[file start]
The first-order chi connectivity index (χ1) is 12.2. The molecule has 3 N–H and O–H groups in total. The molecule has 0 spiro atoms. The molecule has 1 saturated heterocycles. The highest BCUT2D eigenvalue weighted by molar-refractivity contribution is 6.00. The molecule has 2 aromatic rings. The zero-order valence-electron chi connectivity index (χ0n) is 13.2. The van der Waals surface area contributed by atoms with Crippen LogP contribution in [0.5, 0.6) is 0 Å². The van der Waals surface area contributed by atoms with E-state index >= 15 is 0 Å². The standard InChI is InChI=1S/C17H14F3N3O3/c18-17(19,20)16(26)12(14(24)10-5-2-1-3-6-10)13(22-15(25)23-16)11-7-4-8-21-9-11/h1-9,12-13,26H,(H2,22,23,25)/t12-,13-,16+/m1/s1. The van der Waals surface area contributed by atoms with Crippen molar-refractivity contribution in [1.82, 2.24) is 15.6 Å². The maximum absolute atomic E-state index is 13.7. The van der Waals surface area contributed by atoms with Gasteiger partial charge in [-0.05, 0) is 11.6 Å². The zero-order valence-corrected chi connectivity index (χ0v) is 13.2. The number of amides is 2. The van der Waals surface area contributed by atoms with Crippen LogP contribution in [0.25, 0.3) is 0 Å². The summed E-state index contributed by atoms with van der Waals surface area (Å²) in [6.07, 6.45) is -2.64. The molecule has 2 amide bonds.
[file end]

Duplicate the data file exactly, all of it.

The first-order chi connectivity index (χ1) is 12.2. The molecule has 3 N–H and O–H groups in total. The molecule has 0 spiro atoms. The molecule has 1 saturated heterocycles. The highest BCUT2D eigenvalue weighted by molar-refractivity contribution is 6.00. The molecule has 2 aromatic rings. The zero-order valence-electron chi connectivity index (χ0n) is 13.2. The van der Waals surface area contributed by atoms with Crippen LogP contribution in [0.5, 0.6) is 0 Å². The van der Waals surface area contributed by atoms with E-state index >= 15 is 0 Å². The standard InChI is InChI=1S/C17H14F3N3O3/c18-17(19,20)16(26)12(14(24)10-5-2-1-3-6-10)13(22-15(25)23-16)11-7-4-8-21-9-11/h1-9,12-13,26H,(H2,22,23,25)/t12-,13-,16+/m1/s1. The van der Waals surface area contributed by atoms with Crippen molar-refractivity contribution in [1.82, 2.24) is 15.6 Å². The maximum absolute atomic E-state index is 13.7. The van der Waals surface area contributed by atoms with Gasteiger partial charge in [-0.05, 0) is 11.6 Å². The zero-order valence-corrected chi connectivity index (χ0v) is 13.2. The number of amides is 2. The van der Waals surface area contributed by atoms with Crippen LogP contribution in [0.25, 0.3) is 0 Å². The summed E-state index contributed by atoms with van der Waals surface area (Å²) in [6.07, 6.45) is -2.64. The molecule has 2 amide bonds.